1. Keep the casualty lying down, head level with the body, until you determine the extent and seriousness of the illness Injury. You must immediately recognize if the casualty has one of the following conditions.
a. Vomiting or bleeding around the mouth - If the casualty is vomiting or bleeding around the mouth, place them
on their side with head turned to the side. Special care must be taken for a casualty with aneck or back injury.
b. Difficulty breathing - If the casualty has a chest injury or difficulty breathing place in a sitting or semi position.
c. Shock - To reduce or prevent shock, place the casualty on his or her back, with their legs elevated 6 to 12
inches. If you suspect head or neck injuries or are unsure of the casualty's condition, keep them lying
flat and wait for professional medical assistance.
2. During your examination, move the casualty no more than is necessary. Loosen restrictive clothing, at the neck, waist, and where it binds. Carefully remove only enough clothing to get a clear idea of the extent of the injuries. When necessary, cut clothing along its seams. Ensure the casualty does not become chilled, and keep them as comfortable as possible. Inform the casualty of what you are doing and why. Respect the casualty's modesty, but do not jeopardize quality care. Shoes may have to be cut off to avoid causing pain or further injury.
3. Reassure the casualty that his or her injuries are understood and that professional medical assistance will arrive as soon as possible. The casualty can tolerate pain and discomfort better if they are confident in your abilities.
4. Do not touch open wounds or burns with your fingers or un-sterile objects unless it is absolutely necessary. Place a barrier between you and the casualty's blood or body fluids, using plastic wrap, gloves, or a clean, folded cloth. Wash your hands with soap and warm water immediately after providing care, even if you wore gloves.
5. Do not give the casualty anything to eat or drink because it may cause vomiting, and because of the possible need for surgery. If the casualty complains of thirst, wet his or her lips with a wet towel.
6. Splint all suspected, broken or dislocated bones in the position in which they are found. Do not attempt to straighten broken or dislocated bones because of the high risk of causing further injury. Do not move the casualty.
7. When transporting, carry the casualty feet first. This enables rear bearer to observe the casualty for complications.
8. Keep the casualty comfortable and warm enough to maintain normal body temperature.
Basic life support is maintenance of the ABCs (airway, breathing, and circulation) without auxiliary equipment. The primary importance is placed on establishing and maintaining an adequate open airway. Airway obstruction alone may be the emergency: a shipmate begins choking on a piece of food. Restore breathing to reverse respiratory arrest (stopped breathing) commonly caused by electric shock, drowning, head injuries, and allergic reactions. Restore circulation to keep blood circulating and carrying oxygen to the heart, lungs, brain, and body. Airway Obstruction Airway obstruction, also known as choking, occurs when the airway (route for passage of air into and out of the lungs) becomes blocked. The restoration of breathing takes precedence over all other measures. The reason for this is simple: If a casualty cannot breathe, he or she cannot live. Individuals who are choking may stop breathing and become unconscious. The universally recognized distress signal for choking is the casualty clutching at his or her throat with one or both hands. The most common causes of airway obstruction are swallowing large pieces of improperly chewed food, drinking alcohol before or during meals, and laughing while eating. The tongue is the most common cause of obstruction in the casualty who is unconscious. A foreign body can cause a partial or complete airway obstruction. Partial Airway Obstruction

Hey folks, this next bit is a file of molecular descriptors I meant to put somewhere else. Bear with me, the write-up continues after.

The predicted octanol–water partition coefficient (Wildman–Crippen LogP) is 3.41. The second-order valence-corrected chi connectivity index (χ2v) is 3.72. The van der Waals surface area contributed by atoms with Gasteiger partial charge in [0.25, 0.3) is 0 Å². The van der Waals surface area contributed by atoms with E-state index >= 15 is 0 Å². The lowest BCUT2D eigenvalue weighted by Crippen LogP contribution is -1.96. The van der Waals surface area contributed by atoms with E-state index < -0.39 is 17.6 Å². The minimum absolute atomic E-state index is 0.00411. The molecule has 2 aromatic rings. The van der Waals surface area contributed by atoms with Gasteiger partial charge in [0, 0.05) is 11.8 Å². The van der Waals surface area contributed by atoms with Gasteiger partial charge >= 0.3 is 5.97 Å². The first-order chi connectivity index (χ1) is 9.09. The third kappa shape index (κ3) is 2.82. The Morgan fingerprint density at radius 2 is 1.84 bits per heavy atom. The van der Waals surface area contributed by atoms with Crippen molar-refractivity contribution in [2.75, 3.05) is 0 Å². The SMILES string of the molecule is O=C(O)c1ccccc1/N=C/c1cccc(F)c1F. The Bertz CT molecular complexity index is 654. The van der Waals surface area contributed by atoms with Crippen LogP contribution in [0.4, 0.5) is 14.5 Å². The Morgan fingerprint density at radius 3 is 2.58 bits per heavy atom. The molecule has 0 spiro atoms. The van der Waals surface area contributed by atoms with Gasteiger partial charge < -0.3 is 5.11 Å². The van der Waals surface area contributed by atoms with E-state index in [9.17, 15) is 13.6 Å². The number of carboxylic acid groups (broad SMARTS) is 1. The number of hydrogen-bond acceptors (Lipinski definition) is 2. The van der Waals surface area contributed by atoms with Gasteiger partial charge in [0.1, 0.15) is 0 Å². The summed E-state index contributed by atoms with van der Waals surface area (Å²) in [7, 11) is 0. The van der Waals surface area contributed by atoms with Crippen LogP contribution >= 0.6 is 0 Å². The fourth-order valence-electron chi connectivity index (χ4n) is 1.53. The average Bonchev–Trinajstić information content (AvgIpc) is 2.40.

If the casualty can cough forcefully, and is able to speak, there is good air exchange. Encourage him or her to continue coughing in an attempt to dislodge the object. Do not interfere with the casualty's efforts to remove the obstruction. First aid for a partial airway obstruction is limited to encouragement and observation. When good air exchange progresses to poor air exchange, demonstrated by a weak or ineffective cough, a high-pitched noise when inhaling, and a bluish discoloration (cyanosis) of the skin (around the finger nails and lips), treat as a complete airway obstruction. Complete Airway Obstruction A complete airway obstruction presents with a completely blocked airway, and an inability to speak, cough, or breathe. If the casualty is conscious, he or she may display the universal distress signal. Ask "Are YOU choking?" If the casualty is choking, do the following:
1. Shout "Help"-Ask the casualty if you can help.
2. Request medical assistance - Say "Airway is obstructed" (blocked), call (Local emergency number or medical.
3. Abdominal thrusts (Heimlich Maneuver)
a. Stand behind the casualty.
b. Place your arms around the (Fig. 2-2) casualties waist.
c. With your fist, place the thumb side against the middle of the abdomen, above the navel and below the
tip (xiphoid process) of the (sternum) breastbone.
d. Grasp your fist with your other hand.
e. Keeping your elbows out, press your fist (Fig. 2-3) into the abdomen with a quick upward thrust.
f. Repeat until the obstruction is clear or the casualty becomes unconscious.